Cars 3! (here be spoilers)

Discussion in 'Disney Movies, Books, TV and Music' started by earfulofmagic, Jun 17, 2017.

  1. earfulofmagic

    earfulofmagic cranking out magic and assembly line whimsy

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    Saw it tonight! still in post-movie bliss mode. :hippie:


    One easter egg I noticed (pretty sure, at least) was a model of Cinderella's carriage on the shelves in Sterling's office.


    As much as I love this franchise (Mater's Tall Tales, spin-off Planes and all), I don't really see further possible movies. If only they could bless us with a prequel focused on Doc's younger days. I teared up during all of the Doc remembrance scenes.


    I also did not expect to tear up a bit at the pre-film short, Lou, but that happened. :sad:


    Didja see it?! What did you think?
     
  2. DaisyDuck001

    DaisyDuck001 DIS Veteran

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    I liked the mentoring theme, and see prospects for a Cars 4 about Lightning continuing to mentor Cruz. It all reminds me of the "circle of life" concept.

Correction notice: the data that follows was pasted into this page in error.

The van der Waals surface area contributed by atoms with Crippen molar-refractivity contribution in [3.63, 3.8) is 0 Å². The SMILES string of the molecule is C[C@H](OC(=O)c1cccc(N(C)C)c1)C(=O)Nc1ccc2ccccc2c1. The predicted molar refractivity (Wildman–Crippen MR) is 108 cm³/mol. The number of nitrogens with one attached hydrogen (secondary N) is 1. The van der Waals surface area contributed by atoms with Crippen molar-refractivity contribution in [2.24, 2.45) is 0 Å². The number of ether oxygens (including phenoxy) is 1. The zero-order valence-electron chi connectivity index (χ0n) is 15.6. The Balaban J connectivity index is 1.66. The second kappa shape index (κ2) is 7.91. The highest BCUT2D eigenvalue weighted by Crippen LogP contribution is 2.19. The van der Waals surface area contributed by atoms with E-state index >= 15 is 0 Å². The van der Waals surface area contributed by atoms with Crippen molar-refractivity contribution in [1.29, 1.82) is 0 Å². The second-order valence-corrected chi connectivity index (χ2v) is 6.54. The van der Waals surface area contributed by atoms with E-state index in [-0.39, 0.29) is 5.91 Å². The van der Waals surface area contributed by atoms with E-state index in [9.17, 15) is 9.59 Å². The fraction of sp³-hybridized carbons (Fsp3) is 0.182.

I also like your idea about the prequel focused on Doc's younger days, even though they may need to find someone new to do the Doc voice.
     
    Last edited: Jun 18, 2017
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  4. earfulofmagic

    earfulofmagic cranking out magic and assembly line whimsy

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    Yes, for that reason I had assumed that was not on the table -- though I would love to see it because Doc is my favorite character! I just looked it up and Corey Burton does Doc's voice outside of any Paul Newman archives... so maybe somebody at Pixar will suggest a short or something :) I loved the inclusion of Doc's mentor and the other racing legends in this movie. The "moonshine" scene was lovely.

    I felt like there wasn't enough backstory for Cruz! I was waiting for a story or appearance from her parents/family, in part explaining why their advice for her was "dream small or don't dream at all" :rolleyes: maybe leaving that out was intentional for further movies. I won't complain if a Cars 4 comes out, though!
     
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  5. bcla

    bcla DIS Veteran